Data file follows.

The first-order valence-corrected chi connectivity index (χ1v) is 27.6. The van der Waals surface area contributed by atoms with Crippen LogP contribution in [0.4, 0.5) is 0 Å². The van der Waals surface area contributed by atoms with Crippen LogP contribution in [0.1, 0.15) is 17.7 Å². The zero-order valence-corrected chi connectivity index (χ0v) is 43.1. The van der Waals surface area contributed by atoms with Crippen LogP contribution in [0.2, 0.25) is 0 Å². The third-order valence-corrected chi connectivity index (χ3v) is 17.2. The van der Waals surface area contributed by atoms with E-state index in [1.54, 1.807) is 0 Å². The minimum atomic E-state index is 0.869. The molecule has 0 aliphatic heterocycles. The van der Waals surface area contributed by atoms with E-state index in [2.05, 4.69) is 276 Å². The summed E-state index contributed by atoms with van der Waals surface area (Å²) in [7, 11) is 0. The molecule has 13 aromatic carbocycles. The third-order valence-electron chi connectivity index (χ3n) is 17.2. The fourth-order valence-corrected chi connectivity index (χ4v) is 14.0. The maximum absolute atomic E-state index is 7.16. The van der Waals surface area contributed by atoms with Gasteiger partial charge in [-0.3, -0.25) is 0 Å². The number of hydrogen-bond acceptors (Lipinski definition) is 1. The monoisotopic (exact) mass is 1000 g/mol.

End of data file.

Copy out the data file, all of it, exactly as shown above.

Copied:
The first-order valence-corrected chi connectivity index (χ1v) is 27.6. The van der Waals surface area contributed by atoms with Crippen LogP contribution in [0.4, 0.5) is 0 Å². The van der Waals surface area contributed by atoms with Crippen LogP contribution in [0.1, 0.15) is 17.7 Å². The zero-order valence-corrected chi connectivity index (χ0v) is 43.1. The van der Waals surface area contributed by atoms with Crippen LogP contribution in [0.2, 0.25) is 0 Å². The third-order valence-corrected chi connectivity index (χ3v) is 17.2. The van der Waals surface area contributed by atoms with E-state index in [1.54, 1.807) is 0 Å². The minimum atomic E-state index is 0.869. The molecule has 0 aliphatic heterocycles. The van der Waals surface area contributed by atoms with E-state index in [2.05, 4.69) is 276 Å². The summed E-state index contributed by atoms with van der Waals surface area (Å²) in [7, 11) is 0. The molecule has 13 aromatic carbocycles. The third-order valence-electron chi connectivity index (χ3n) is 17.2. The fourth-order valence-corrected chi connectivity index (χ4v) is 14.0. The maximum absolute atomic E-state index is 7.16. The van der Waals surface area contributed by atoms with Gasteiger partial charge in [-0.3, -0.25) is 0 Å². The number of hydrogen-bond acceptors (Lipinski definition) is 1. The monoisotopic (exact) mass is 1000 g/mol.